The flower industry has unfortunately become much like our food industry. The large, majority of flowers sold in North America are now manufactured on massive, corporate, farms outside of the United States and Canada; mainly in South America, and predominantly in Columbia, Ecuador and Peru. What’s concerning and questionable; these flowers, while outwardly budget- friendly for big business and the consumer wallet, are not as kind to the environment or its inhabitants. The forced grown flowers among other things, have been bred to be thorn less, enlarged, unnaturally hybridized, dyed, and groomed to last during shipping, but not in our homes. This is why the new array of chain chemicals has come to be advised at all levels from wholesale to florist to consumer. The industry claims they prevent air pockets, weak necks, bacteria, and all sort of malady.
However, you can’t have it all with Mother Nature it seems, as one of the tradeoffs for chemically enhanced, manufactured flowers is the loss of their heady scents; ironically their main attraction. And, they cannot seem to get it back. Gone is the aromatic, American Beauty rose and those, spicy scented CA carnations. Except from our own garden and old stock cuttings, the likes of either will I doubt ever be inhaled again. Unfortunately, whatever retail market, store, florist, or garden center in the United States or Canada, both off and online; only offer these inexpensive, flowers. Obviously, you are getting just exactly what you pay for as there has not been and never will again be a beautiful vase of long lasting, fragrant roses of the finest quality for 39.99, delivered; not since the economy of 1950. It is impossible, unfeasible, and absurd to believe that advertising.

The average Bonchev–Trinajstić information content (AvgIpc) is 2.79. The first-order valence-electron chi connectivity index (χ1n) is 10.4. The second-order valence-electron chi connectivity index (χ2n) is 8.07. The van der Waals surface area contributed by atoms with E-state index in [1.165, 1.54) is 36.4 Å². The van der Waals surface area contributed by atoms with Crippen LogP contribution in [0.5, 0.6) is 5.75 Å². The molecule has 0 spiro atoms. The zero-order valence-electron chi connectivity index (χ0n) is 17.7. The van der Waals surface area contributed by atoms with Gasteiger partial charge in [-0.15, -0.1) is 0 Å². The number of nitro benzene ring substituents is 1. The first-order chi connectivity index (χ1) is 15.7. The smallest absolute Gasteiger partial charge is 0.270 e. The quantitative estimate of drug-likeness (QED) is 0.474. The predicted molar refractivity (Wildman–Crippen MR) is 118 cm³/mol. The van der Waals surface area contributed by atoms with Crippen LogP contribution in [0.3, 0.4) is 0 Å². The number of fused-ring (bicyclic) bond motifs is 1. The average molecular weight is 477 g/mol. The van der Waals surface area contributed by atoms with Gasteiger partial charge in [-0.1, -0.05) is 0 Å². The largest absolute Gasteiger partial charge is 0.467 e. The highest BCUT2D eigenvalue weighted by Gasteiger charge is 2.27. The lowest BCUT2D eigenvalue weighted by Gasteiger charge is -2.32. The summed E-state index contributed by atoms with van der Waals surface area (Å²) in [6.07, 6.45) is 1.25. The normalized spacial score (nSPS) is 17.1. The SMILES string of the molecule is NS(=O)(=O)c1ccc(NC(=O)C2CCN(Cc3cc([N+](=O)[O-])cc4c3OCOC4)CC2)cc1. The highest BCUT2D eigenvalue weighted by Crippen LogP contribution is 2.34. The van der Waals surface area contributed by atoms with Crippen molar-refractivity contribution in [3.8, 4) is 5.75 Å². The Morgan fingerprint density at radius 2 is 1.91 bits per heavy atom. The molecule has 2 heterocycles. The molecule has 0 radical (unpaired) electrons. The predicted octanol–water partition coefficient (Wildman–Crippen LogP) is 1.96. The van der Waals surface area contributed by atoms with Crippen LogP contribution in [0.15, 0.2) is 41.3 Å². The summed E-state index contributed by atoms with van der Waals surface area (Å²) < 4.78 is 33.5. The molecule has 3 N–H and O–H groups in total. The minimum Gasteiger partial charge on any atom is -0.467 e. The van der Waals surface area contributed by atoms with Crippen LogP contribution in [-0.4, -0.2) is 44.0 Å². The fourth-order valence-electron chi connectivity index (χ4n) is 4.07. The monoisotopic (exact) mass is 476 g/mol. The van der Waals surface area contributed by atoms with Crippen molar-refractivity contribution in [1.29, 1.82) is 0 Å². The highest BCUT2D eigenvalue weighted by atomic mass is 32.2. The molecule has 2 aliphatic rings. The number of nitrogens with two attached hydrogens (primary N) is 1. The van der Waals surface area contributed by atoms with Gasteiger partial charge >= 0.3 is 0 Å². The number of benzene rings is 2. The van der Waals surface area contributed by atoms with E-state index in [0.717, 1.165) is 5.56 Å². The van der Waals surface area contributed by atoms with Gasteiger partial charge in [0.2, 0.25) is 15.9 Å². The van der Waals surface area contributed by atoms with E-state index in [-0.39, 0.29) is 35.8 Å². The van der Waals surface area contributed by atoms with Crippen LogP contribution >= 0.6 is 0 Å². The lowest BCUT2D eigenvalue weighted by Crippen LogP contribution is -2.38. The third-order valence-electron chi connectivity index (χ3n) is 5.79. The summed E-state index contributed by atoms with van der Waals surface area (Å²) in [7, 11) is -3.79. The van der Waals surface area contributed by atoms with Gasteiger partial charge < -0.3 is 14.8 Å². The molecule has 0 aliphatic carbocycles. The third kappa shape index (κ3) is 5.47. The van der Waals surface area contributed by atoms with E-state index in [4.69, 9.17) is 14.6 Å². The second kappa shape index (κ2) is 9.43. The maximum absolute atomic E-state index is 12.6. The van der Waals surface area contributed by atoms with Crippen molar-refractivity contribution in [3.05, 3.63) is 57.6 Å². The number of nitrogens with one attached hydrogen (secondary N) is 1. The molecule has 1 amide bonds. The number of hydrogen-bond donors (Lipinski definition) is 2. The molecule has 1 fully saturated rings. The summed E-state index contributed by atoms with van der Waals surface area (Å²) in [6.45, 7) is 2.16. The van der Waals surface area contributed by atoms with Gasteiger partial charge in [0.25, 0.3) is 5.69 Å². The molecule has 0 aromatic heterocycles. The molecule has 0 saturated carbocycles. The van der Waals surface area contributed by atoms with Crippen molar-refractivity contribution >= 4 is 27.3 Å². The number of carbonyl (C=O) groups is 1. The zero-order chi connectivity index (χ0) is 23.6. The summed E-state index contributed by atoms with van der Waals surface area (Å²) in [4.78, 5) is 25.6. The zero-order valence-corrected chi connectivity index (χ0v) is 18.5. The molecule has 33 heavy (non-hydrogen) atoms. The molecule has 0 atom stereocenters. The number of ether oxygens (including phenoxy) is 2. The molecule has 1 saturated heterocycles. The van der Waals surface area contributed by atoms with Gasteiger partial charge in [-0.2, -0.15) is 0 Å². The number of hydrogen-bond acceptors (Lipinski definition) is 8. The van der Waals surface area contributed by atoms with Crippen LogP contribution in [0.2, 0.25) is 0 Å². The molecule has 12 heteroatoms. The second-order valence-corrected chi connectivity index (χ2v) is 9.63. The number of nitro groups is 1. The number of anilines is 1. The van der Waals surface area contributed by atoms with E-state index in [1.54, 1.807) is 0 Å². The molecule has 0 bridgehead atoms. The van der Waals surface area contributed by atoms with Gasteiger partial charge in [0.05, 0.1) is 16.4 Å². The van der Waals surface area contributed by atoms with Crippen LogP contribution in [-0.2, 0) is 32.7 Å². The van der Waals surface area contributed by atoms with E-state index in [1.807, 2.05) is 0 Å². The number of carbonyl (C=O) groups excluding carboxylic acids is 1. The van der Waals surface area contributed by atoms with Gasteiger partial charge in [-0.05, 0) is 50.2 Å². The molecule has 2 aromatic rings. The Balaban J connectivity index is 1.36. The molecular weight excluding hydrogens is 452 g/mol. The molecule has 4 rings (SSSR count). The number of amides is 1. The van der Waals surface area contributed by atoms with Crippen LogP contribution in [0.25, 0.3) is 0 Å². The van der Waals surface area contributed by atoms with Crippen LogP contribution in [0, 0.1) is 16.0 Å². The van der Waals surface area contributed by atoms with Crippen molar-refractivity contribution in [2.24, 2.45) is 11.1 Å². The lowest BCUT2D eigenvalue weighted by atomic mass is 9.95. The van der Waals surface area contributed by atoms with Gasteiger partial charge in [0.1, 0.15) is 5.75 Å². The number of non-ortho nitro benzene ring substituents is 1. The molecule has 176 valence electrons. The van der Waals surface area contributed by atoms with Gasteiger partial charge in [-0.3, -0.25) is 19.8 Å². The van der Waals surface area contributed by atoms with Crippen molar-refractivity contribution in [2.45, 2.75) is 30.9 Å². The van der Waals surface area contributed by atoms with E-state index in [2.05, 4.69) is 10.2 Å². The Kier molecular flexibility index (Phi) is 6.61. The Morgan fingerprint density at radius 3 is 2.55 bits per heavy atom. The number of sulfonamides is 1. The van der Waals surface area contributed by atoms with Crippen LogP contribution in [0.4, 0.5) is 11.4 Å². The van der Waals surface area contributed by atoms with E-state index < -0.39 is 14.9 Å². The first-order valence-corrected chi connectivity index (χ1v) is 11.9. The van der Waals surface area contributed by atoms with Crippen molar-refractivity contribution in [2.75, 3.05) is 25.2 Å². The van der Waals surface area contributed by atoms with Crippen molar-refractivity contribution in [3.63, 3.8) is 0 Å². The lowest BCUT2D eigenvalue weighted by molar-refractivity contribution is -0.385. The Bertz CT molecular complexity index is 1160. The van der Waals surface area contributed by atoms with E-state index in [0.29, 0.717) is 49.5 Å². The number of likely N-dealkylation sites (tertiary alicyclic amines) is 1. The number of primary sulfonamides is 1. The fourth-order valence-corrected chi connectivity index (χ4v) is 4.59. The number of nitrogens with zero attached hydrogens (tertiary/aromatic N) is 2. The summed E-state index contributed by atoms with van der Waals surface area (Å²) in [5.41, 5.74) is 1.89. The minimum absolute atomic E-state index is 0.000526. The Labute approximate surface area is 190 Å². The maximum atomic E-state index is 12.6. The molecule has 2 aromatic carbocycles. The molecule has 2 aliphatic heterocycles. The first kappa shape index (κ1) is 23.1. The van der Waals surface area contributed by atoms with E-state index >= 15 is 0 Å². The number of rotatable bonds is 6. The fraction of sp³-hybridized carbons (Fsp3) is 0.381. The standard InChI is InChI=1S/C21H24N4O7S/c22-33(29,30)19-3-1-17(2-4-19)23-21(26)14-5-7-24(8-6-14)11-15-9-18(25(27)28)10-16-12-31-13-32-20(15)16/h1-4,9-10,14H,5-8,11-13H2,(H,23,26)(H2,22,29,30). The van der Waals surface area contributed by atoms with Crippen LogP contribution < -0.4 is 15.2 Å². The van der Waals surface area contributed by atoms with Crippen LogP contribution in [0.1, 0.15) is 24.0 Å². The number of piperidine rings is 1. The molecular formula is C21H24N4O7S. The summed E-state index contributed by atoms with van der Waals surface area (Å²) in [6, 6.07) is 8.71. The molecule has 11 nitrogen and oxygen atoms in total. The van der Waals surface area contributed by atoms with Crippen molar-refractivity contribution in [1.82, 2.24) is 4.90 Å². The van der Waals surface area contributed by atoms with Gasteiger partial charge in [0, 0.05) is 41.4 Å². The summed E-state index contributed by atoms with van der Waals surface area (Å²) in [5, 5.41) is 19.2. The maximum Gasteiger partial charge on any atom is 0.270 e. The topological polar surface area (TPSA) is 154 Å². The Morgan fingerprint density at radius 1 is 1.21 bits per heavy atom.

The Effects and Reasons
The environmental impact is not much better. At harvesting, they are wrapped in unrecyclable wraps and non biodegradable plastic, and packed in boxes made from deforested trees. They are shipped thousands of miles to where they will eventually be sold; using more fossil fuel energy than it took to grow them. It seems illogical as to why these flowers would be a viable alternative to our own; but like our food, it is simply politics, cost, and the lack of regulations in a perfect climate that perpetuate it. The multitude of insecticides, pesticides, herbicides, and growth chemicals are used with minimal to no human or environmental protection or regulation. To compound the issue, both the environment surrounding a farm and its workforce, suffer from health issues due to chemical exposure and runoff.